3. Pharmacokinetics of Fluoxetine and Fluvoxamine

3.1. Pharmacokinetic Data

In order to assess the opportunity for using fluoxetine or fluvoxamine in blunting the severity of the effects of COVID-19,  the researchers need to investigate the pharmacological context of their administration. The two molecules present a quite similar pharmacokinetic profile. As the published literature focuses more on fluoxetine,  the researchers will first present the data available about fluoxetine and at the end of this sub-chapter the researchers will provide an overview of the major differences regarding fluvoxamine.
Fluoxetine was introduced into clinical practice in 1987 and since then has been widely used in different concentrations and for a relatively wide spectrum of indications in the field of psychiatric perturbances or altered states [54][55].
A particularly beneficial feature of fluoxetine is that several physiological or pathological states that might need an adjustment of the therapeutic dose do not influence its tissue distribution and local concentrations. Fluoxetine is well absorbed, has a significant first-pass hepatic metabolism and low lipid solubility, and as a result, age, obesity, or renal failure do not dramatically affect fluoxetine pharmacokinetics [56][57]. At the same time, in case of liver impairment, e.g., in alcoholic liver cirrhosis, the pharmacokinetics changed significantly, resulting in a more than two-fold increase in the half-life of the molecule [58].
Another great practical feature of fluoxetine is that its bioavailability is not affected by food. A single dose of oral administration will result in a peak plasma level after 6–8 h, with a maximal CNS efficacy as assessed by EEG, detected after 8–10 h post oral administration. In the liver, a demethylation step occurs that generates Norfluoxetine, which is also active as an inhibitor of serotonin reuptake. The significant first-pass metabolism in the liver that generates norfluoxetine can lead to a single dose of oral fluoxetine of 40 mg-s in different persons achieving different maximal plasma concentrations [56][57] ranging from 15 µg/L to 55 µg/L, which corresponds to 50–150 nanomolar (nM) plasma concentrations. If 60 mgs were administered daily, the steady-state plasma level was achieved relatively late, after 30 days, and 80% was excreted in the urine, while 15% in faeces (with 5% of the radiocarbon used for tracing not found in either urine or faeces). Initially, the recommended dose was 80 mg/day, but later 20 mg/day was shown to be more effective. Moreover, in the elderly age group, 3 times 20 mg weekly was shown to be equally effective.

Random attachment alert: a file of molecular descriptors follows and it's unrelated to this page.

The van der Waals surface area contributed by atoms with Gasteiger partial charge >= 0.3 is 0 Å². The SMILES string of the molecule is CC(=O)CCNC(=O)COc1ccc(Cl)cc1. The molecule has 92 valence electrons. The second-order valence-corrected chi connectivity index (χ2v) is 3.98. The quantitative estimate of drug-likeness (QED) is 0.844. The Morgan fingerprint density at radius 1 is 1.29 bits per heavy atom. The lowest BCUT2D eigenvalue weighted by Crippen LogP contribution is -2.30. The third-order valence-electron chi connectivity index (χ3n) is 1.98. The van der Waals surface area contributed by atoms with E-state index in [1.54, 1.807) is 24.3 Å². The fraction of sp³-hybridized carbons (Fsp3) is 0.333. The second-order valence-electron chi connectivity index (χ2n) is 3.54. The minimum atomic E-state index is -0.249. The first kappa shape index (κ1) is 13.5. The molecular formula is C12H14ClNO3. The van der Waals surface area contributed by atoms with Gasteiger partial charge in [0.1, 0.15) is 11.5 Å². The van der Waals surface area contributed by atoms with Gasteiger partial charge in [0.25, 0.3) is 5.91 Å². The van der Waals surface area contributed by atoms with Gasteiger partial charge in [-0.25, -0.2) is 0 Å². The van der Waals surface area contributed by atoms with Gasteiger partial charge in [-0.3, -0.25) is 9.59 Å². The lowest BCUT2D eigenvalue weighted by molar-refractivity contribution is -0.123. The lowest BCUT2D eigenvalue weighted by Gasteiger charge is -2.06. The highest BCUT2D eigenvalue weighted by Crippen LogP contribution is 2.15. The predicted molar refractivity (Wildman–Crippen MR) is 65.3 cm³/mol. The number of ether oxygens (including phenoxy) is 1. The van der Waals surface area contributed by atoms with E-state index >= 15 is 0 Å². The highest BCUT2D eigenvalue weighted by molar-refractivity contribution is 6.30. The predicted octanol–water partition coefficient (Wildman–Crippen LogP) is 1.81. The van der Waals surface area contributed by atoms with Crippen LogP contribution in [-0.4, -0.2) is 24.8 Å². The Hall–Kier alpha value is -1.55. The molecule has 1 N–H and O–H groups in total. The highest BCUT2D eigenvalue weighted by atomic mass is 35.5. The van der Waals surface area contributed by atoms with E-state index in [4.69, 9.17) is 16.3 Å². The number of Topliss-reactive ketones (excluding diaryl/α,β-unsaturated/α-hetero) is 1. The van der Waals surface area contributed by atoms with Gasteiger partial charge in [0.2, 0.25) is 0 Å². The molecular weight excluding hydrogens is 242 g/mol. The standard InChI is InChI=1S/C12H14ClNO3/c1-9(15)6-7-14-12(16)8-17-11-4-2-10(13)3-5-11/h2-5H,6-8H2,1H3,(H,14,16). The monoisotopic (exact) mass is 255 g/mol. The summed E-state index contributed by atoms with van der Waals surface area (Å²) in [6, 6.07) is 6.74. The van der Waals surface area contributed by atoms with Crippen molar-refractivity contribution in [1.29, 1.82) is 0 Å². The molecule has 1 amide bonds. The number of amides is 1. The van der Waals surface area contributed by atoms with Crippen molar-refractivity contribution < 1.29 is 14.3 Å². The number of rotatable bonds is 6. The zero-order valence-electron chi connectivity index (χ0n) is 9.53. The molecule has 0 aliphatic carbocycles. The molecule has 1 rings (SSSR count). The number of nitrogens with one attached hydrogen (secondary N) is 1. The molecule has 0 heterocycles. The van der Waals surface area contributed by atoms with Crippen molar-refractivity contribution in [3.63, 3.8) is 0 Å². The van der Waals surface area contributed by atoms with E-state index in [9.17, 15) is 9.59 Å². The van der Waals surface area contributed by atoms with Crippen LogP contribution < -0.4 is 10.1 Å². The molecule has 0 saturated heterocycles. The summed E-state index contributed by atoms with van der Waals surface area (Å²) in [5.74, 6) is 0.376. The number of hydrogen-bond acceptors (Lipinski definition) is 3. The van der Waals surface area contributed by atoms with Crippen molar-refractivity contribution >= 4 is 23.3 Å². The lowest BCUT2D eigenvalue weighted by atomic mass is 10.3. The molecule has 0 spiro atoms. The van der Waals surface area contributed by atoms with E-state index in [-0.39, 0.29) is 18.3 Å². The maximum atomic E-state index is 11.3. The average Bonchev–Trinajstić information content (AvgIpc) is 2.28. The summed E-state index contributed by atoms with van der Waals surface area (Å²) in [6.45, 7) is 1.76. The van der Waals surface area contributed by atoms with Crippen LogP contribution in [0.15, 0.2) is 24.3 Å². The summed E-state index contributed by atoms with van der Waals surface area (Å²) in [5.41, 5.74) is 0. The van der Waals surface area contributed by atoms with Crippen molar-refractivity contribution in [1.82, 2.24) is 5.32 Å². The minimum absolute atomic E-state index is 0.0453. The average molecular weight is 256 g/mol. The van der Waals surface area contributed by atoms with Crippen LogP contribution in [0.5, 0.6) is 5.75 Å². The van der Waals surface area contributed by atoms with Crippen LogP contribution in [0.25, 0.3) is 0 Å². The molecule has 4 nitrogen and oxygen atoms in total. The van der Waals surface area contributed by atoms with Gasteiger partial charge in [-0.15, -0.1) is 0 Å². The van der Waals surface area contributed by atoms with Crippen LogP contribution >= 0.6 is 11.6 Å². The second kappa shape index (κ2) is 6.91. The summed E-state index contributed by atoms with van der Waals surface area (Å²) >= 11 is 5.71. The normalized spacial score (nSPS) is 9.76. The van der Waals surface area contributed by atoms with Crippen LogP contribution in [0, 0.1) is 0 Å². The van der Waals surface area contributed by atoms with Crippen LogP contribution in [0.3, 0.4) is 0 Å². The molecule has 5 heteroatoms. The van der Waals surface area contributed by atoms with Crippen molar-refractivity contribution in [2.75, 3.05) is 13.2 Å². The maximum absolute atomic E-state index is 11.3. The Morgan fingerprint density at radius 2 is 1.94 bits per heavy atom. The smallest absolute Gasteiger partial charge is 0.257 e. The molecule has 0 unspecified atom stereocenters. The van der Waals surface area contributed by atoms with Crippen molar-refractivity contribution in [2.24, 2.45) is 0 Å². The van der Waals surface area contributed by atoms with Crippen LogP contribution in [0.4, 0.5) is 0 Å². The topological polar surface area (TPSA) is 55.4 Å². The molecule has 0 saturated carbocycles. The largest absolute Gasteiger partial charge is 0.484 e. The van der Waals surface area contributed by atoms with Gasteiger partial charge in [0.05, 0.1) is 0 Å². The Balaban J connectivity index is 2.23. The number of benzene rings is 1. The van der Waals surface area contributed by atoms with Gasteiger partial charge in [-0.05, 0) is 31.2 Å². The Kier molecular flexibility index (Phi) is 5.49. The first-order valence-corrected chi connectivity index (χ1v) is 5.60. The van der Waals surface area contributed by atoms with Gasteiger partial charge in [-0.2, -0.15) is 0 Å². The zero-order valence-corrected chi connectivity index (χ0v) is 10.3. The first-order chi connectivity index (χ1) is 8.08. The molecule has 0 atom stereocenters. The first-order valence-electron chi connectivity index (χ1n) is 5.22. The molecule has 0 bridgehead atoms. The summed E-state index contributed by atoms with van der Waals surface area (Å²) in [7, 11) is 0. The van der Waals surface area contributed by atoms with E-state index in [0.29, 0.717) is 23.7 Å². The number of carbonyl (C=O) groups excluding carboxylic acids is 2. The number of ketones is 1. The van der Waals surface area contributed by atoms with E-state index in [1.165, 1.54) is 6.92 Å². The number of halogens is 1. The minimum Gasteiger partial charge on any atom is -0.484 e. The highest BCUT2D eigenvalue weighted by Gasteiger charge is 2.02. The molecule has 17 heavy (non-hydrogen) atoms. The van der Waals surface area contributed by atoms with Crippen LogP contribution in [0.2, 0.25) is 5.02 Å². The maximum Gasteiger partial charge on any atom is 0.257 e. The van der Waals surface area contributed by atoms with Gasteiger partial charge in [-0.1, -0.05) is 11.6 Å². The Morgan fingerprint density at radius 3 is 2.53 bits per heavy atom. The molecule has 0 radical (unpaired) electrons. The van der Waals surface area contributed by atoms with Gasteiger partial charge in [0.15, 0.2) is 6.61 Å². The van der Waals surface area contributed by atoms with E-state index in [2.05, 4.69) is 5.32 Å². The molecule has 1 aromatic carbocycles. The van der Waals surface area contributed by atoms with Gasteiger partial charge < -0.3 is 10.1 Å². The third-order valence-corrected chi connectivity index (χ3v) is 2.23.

The pharmacokinetics of fluvoxamine have been well described and summarized in several reviews [55][59]. Fluvoxamine is well and rapidly absorbed after oral administration, reaching a maximum plasma concentration level somewhat earlier than fluoxetine. While the range of tmax for fluoxetine is considered to be 6–8 h, for fluvoxamine these values are between 2 and 8 h. After oral administration, 96% of fluvoxamine is absorbed, which is a relatively higher fraction compared to fluoxetine, where 80% is absorbed. Both drugs have a strong first-pass hepatic metabolism. As for excretion, 4% of fluvoxamine and its metabolites are excreted with urine while only 80% of fluoxetine and its metabolites are eliminated through the kidneys, and the rest is eliminated with the faeces. Pharmacokinetics of fluvoxamine are not significantly affected by the status of the kidney, but hepatic cirrhosis does affect the elimination of both drugs. Age does not seem to affect the metabolism of any of these two molecules significantly, so long as therapeutic doses are followed.

3.2. Oral Dose versus Body Fluid Concentrations

In order to be able to compare the results of the performed clinical studies and reported experimental data,  the researchers need to compare the achieved tissue concentrations and the concentrations used in the different experiments. For performing such a comparison,  the researchers need to address the issue that cellular experiments report their concentrations in micromoles (µM), while clinical dosage and tissue concentrations are usually expressed in micrograms (µg) and microgram per gram or microgram per millilitre. The molecular weight of fluoxetine is 309.33 g/mol. The currently used typical dose of 20 mgs of fluoxetine is equivalent to 64.65 nanomoles. Tissue distribution is little affected by the amount of adipose tissue in the patient. Peak plasma concentrations after a single dose of 30–40 mg are in the range of 15–55 µg/L corresponding to 48–177 nano Mols. As for tissue distributions, interestingly, the highest concentration of the drug was found in the lung and liver in early measurements performed in dogs and confirmed in human samples as well [54]. In brain tissue, the levels of fluoxetine seem to be two-fold higher (average 2.6 fold higher in some cases 4.9 fold higher) compared to plasma levels, with significant patient-to-patient variability [60][61].